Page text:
Cats are lovable, loyal, lifelong companions, and being able to cuddle up with your kitty truly is one of those beautiful, simple joys in life. That makes it even more upsetting then when sweet Sophie swats at you or scratches you.
Unfortunately, aggression in cats is not uncommon. Did you know aggression is the second leading cause of owners taking their felines to a behavior specialist?
You may be wondering what the cause of the aggression is and how to help. Below, we’ll briefly detail potential causes of the unwanted behavior and what to do.
Causes and Types of Aggression in Cats:
Perhaps not surprisingly, fear can be a huge trigger of aggression in cats. You most likely have heard of the flight or fight response. When a human is in a stressful situation, he or she either chooses to flee the situation or to fight through it.
When a cat has a perceived threat, oftentimes aggression, their “fight” response, is the result. Past abuse or previous threatening situations may induce an aggressive reaction when your cat feels uneasy.
Some cats become possessive of their space. When someone or something begins to encroach on their area, they may respond with an unpleasant hiss, a swat at the intruder or a bite.
This type of aggression may be more common when a new baby is introduced, new pets move in, when neighbors get new pets or if you move to a brand new location.
According to PetMed, redirected aggression is the most dangerous type of aggression. It can seem abrupt, out of the blue and be rather unpredictable.
Most often, redirected aggression stems from another animal, person or distraction. For example, your cat may be looking out the window and spot another kitty. If the strange, outdoor feline catches your cat’s attention, kitty may start to become enraged that some stranger is wandering on the property.
As soon as you walk by, your cat takes out her aggression on the first thing she sees – you.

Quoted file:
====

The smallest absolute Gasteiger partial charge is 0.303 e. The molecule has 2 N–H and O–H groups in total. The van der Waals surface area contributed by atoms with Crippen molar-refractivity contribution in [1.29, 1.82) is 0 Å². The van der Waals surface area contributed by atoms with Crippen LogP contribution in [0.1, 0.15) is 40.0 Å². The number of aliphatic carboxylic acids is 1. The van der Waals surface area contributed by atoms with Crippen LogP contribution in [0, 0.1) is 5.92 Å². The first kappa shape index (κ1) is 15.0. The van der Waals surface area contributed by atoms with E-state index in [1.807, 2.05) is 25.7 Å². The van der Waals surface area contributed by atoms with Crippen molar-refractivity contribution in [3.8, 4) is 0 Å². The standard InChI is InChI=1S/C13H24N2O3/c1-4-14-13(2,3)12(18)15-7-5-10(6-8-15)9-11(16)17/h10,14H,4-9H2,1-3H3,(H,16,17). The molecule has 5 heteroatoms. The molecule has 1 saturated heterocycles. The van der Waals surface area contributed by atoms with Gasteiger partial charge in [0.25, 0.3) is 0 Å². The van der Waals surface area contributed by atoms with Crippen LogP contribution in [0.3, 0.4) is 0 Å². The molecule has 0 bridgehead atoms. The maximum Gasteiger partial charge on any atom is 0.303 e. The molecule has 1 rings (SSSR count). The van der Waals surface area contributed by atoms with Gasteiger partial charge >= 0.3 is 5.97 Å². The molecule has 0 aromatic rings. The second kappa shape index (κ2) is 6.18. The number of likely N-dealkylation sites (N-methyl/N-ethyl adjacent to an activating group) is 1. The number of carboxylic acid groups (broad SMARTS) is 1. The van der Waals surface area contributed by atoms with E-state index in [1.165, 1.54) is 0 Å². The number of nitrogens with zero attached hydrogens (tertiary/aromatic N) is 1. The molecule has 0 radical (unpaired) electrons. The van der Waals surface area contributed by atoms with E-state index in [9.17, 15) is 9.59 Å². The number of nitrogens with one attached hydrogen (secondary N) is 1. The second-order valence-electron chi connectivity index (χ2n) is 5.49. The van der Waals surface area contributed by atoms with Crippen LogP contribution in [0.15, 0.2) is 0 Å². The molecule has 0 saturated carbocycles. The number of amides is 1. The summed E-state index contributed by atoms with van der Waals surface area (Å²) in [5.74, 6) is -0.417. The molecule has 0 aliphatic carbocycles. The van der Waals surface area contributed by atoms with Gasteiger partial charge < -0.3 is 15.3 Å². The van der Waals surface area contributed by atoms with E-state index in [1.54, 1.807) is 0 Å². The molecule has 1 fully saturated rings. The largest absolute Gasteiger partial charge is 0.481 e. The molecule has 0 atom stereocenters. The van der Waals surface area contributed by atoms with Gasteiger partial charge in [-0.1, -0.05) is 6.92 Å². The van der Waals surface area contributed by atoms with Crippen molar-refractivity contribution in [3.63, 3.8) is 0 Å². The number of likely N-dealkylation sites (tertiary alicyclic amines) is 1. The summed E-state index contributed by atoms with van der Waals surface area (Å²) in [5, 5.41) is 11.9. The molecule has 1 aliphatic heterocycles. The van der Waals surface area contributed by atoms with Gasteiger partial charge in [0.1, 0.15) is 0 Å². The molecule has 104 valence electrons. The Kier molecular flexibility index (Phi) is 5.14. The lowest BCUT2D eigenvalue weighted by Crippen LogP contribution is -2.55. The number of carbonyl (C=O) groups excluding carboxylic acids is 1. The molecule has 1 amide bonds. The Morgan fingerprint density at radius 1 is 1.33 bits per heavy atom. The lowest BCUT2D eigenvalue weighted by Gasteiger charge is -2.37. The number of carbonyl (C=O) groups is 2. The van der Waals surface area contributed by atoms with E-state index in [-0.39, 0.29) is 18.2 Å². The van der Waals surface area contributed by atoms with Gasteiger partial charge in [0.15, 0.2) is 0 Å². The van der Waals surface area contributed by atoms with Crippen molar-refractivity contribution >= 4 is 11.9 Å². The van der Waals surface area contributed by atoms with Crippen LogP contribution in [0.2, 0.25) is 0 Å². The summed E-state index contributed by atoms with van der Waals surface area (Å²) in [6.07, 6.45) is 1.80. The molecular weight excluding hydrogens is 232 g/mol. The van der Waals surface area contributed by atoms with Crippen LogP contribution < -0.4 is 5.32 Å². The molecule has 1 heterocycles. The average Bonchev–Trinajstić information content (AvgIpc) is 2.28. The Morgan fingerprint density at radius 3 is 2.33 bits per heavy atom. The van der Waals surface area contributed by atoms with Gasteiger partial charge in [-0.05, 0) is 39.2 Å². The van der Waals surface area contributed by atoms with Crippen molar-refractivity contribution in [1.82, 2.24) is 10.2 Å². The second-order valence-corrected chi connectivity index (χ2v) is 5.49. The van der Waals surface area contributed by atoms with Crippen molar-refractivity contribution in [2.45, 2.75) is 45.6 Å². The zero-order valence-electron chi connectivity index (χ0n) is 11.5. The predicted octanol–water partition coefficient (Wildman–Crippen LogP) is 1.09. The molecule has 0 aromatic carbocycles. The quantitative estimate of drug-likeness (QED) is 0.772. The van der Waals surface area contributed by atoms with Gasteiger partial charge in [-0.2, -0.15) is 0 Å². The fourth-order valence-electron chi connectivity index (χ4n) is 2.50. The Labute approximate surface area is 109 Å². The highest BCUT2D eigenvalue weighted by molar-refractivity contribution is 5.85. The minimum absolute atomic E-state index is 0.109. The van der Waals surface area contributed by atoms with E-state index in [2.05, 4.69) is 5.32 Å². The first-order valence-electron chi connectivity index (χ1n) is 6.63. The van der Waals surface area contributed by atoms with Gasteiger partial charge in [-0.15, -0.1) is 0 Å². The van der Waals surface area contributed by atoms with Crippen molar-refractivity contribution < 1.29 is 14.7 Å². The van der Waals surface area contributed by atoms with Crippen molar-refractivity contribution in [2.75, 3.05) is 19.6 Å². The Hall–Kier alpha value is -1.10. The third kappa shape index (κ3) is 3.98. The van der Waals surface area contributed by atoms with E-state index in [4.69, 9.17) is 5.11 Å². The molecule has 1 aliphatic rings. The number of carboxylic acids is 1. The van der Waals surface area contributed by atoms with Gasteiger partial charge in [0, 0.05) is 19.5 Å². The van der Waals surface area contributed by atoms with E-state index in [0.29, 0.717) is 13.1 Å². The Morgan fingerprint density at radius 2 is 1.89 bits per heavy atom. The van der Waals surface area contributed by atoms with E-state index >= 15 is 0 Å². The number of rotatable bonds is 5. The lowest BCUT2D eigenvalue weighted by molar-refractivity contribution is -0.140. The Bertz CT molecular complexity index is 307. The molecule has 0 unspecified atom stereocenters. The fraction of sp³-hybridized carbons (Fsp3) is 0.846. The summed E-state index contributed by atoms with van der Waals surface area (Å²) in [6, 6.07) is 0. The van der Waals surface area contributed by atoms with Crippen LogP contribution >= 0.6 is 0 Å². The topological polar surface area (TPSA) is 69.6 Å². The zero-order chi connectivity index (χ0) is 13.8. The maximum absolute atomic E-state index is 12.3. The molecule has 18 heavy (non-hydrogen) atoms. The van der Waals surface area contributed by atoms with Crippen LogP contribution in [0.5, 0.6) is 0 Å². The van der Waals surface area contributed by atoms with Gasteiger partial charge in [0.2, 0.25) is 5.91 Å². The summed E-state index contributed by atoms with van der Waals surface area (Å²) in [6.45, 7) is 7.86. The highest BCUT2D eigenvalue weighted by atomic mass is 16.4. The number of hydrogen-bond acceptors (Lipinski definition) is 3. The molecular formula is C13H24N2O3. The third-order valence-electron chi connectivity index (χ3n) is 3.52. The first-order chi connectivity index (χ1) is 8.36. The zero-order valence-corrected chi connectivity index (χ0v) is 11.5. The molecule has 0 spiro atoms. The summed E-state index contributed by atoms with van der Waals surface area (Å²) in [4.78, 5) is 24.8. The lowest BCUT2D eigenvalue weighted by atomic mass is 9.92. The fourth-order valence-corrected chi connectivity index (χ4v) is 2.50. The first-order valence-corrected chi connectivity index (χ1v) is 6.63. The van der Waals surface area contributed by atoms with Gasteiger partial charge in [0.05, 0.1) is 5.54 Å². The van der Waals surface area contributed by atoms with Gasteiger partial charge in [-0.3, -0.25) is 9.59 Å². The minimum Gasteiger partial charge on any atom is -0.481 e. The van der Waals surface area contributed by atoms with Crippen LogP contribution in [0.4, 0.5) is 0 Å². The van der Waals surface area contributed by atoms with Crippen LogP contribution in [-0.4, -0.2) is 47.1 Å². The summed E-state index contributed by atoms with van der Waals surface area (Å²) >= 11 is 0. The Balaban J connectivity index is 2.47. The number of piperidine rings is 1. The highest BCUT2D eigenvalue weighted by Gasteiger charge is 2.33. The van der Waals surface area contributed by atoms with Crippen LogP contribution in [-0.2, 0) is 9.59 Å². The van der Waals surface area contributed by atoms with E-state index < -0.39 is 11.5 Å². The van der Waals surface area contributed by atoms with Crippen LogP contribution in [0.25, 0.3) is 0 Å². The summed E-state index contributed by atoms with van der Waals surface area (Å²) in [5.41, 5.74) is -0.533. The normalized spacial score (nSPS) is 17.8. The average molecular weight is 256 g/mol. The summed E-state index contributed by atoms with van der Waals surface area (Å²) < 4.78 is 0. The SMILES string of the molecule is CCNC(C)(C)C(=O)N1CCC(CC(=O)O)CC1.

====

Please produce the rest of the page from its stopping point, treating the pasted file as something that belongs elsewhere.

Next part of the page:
Cats who are in pain may lash out. If you are petting your kitty and touch a sensitive area, it is likely she will scratch or be on the offensive to alert you to avoid that area.
Infections, arthritis, trauma and dental disease are just a few examples of what may cause an aggressive response to pain.
Most cats enjoy having their backs and bellies rubbed. However, if you keep petting for too long, the repetitive motion of you rubbing their skin may seem to be more of an irritation than a pleasure to them.
If your furry friend starts to squirm or becomes agitated after awhile, it may be a warning sign to stop petting.
What Should I Do If My Cat is Aggressive?
If you notice your cat has started acting out suddenly, consider taking them to the veterinarian to rule out any medical conditions.
If it is determined the aggression is limited to territorial aggression, make sure to keep a spray bottle with you at all times. If kitty starts to attack when she feels you are in her space, use the spray bottle to remind her you are the boss and in charge.
If the unusual, aggressive behavior continues, and other corrective measures, such as a spray bottle, have not worked, it may be time to take sweet Sophie to a behaviorist. Animal behaviorists will be better able to work with your cat and smooth out any issues.
We hope you were able to learn a little more about cat aggression today. If you think your cat is struggling with this, you are not alone. It is a common problem, and help is always available.
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